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Monday, 21 October 2013

Runtime Analysis and Time Complexity

One of the most important aspects of an algorithm is how fast it is. It is often easy to come up with an algorithm to solve a problem, but if the algorithm is too slow, its a draw back. Since the exact speed of an algorithm depends on where it run, as well as the exact details of its implementation.
Computer scientists  talk about the runtime relative to the size of the input. For example, if the input consists of N integers, an algorithm might have a runtime proportional to N2, represented as O(N2). This means that if you were to run an implementation of the algorithm on your computer with an input of size N, it would take C*N2 seconds, where C is some constant that doesn't change with the size of the input.

However, the execution time of many complex algorithms can vary due to factors other than the size of the input. For example, a sorting algorithm may run much faster when given a set of integers that are already sorted than it would when given the same set of integers in a random order. As a result, you often hear about  the worst-case runtime, or the average-case runtime. The worst-case runtime is how long it would take for the algorithm to run if it were given the most insidious of all possible inputs. The average-case runtime is the average of how long it would take the algorithm to run if it were given all possible inputs. Of the two, the worst-case is often easier to reason about, and therefore is more frequently used as a benchmark for a given algorithm. The process of determining the worst-case and average-case runtimes for a given algorithm can be tricky, since it is usually impossible to run an algorithm on all possible inputs.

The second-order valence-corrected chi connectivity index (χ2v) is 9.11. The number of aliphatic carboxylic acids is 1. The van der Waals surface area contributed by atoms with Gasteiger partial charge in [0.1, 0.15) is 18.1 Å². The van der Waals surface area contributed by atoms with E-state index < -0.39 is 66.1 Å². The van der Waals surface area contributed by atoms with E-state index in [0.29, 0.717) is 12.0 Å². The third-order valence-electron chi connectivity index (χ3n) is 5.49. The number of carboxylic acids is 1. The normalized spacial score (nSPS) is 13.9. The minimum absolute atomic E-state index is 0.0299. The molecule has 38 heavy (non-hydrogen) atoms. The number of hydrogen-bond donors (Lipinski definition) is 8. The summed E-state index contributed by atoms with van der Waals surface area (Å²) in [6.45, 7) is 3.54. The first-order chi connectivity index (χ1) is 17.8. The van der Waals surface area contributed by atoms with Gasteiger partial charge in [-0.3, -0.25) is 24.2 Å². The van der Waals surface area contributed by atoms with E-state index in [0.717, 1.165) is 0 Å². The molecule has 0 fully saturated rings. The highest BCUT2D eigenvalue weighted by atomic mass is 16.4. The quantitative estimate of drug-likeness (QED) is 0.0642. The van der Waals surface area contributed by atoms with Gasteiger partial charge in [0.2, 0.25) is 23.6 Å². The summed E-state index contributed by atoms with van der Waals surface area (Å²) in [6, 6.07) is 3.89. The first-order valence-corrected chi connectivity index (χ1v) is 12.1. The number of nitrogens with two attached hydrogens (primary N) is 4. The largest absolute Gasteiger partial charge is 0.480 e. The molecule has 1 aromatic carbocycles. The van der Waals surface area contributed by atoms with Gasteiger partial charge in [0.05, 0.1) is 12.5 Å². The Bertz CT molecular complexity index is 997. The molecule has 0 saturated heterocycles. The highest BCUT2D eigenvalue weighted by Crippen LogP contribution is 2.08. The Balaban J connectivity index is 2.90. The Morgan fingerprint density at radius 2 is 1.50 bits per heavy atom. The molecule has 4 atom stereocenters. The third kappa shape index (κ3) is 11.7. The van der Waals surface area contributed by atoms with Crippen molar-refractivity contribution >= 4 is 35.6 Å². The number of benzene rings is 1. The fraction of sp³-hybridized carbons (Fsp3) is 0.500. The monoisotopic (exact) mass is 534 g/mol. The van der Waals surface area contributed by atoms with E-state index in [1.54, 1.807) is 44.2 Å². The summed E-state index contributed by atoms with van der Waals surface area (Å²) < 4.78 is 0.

Approximate completion time for algorithms, N = 100...

For more details visit:  Run time analysis and time complexity